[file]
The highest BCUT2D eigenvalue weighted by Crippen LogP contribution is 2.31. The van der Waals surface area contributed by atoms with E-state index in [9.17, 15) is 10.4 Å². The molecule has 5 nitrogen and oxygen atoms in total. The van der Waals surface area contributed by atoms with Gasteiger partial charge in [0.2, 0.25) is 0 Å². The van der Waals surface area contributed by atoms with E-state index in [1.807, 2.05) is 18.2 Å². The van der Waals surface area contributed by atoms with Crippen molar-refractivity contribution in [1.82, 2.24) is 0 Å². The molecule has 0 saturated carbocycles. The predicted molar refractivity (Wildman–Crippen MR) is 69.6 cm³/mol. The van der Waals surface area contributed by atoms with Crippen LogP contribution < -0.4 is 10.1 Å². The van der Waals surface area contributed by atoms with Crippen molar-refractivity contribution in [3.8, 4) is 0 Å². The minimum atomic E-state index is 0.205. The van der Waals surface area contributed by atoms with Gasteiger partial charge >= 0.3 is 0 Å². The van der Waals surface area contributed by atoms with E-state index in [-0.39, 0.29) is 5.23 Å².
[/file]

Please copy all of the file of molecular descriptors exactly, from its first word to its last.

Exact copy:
The highest BCUT2D eigenvalue weighted by Crippen LogP contribution is 2.31. The van der Waals surface area contributed by atoms with E-state index in [9.17, 15) is 10.4 Å². The molecule has 5 nitrogen and oxygen atoms in total. The van der Waals surface area contributed by atoms with Gasteiger partial charge in [0.2, 0.25) is 0 Å². The van der Waals surface area contributed by atoms with E-state index in [1.807, 2.05) is 18.2 Å². The van der Waals surface area contributed by atoms with Crippen molar-refractivity contribution in [1.82, 2.24) is 0 Å². The molecule has 0 saturated carbocycles. The predicted molar refractivity (Wildman–Crippen MR) is 69.6 cm³/mol. The van der Waals surface area contributed by atoms with Crippen LogP contribution < -0.4 is 10.1 Å². The van der Waals surface area contributed by atoms with Crippen molar-refractivity contribution in [3.8, 4) is 0 Å². The minimum atomic E-state index is 0.205. The van der Waals surface area contributed by atoms with Gasteiger partial charge >= 0.3 is 0 Å². The van der Waals surface area contributed by atoms with E-state index in [-0.39, 0.29) is 5.23 Å².